Halting judicial appointments until the Venice Commission’s recommendations are implemented would be tantamount to asking for the courts to be paralysed, Prime Minister Joseph Muscat said on Friday.
In a reply to the demand by civil society group Repubblika to halt the appointment of three magistrates and three judges, Dr Muscat said it was not in the best interest of the administration of justice and the respect for the rule of law if this request was upheld.
Dr Muscat said it was "absurd" to ask the court to declare appointments under the current system as null.
The six new members of the judiciary were sworn in on Thursday afternoon in spite of a court decree accepting to hear with urgency the application for the appointments to be halted.
Dr Muscat said in his reply that the Venice Commission had given its recommendations on how judicial appointments could be improved.
He said the Commission acknowledged the Judicial Appointments Committee introduced in 2016 and unanimously approved by Parliament was a good system, and like any other system it could be improved.
Nowhere in its December opinion did the Commission say the current system was compromised or that the judiciary was not guaranteed independence or impartiality, Dr Muscat said.
Recommendations not binding
The Prime Minister, through the Attorney General’s office, told the court that the Commission’s recommendations were not binding, and the opinion did not mean Malta could not adopt different systems to safeguard the rule of law.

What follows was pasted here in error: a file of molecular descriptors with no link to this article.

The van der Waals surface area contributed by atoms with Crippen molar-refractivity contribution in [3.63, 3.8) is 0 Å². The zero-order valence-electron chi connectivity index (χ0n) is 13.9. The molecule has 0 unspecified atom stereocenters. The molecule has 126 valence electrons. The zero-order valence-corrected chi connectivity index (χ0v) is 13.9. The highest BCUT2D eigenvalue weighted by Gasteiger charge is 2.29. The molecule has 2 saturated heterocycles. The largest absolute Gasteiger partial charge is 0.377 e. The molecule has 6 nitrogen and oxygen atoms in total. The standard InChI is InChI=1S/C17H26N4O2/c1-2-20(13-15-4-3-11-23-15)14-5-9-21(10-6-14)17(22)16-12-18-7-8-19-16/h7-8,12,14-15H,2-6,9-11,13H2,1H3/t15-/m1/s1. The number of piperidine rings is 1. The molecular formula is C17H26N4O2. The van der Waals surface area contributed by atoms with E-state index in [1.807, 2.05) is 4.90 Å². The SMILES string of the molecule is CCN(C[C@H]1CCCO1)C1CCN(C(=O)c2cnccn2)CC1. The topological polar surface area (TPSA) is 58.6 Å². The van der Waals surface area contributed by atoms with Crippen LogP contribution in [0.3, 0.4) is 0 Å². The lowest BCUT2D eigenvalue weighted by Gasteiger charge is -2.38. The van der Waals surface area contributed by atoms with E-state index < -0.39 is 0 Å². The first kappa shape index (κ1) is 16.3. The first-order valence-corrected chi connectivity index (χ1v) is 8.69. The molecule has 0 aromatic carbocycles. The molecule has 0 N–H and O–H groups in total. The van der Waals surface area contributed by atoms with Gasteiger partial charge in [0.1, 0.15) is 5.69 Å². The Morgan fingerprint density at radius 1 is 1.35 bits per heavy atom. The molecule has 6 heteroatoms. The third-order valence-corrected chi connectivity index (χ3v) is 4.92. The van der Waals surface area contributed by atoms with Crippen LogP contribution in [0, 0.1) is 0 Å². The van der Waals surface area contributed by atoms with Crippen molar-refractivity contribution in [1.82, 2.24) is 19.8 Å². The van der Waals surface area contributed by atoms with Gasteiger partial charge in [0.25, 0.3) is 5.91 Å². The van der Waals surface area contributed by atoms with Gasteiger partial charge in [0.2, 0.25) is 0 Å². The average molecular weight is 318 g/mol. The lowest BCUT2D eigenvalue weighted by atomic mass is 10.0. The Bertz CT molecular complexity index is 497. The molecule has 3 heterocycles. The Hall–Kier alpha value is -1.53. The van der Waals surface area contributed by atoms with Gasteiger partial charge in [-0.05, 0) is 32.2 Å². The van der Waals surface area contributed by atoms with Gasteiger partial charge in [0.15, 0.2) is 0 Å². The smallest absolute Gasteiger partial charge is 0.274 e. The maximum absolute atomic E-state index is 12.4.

He said the recommendations had to be implemented by the government through a political process, whereas Repubblika’s request, if upheld, was asking the court to enforce the Commission’s recommendations, effectively turning it into a legislator.
A request for the case to go to the European Court of Justice that was currently examining interference by the Polish government in the country’s judiciary was also dismissed by the Prime Minister and Justice Minister Owen Bonnici in their reply to the request.
In a statement on Thursday, Repubblika said the government had publicly acknowledged the findings of the Council of Europe’s Venice Commission, that the present method of appointing judges meant the judiciary was not independent.
The government had also publicly committed itself to change the method of appointing judges to guarantee judicial independence, Repubblika said.
The organisation said that despite its promises, the government was appointing six new people to the bench using a system it had already admitted amounted to undue interference of the government on the judicial system.
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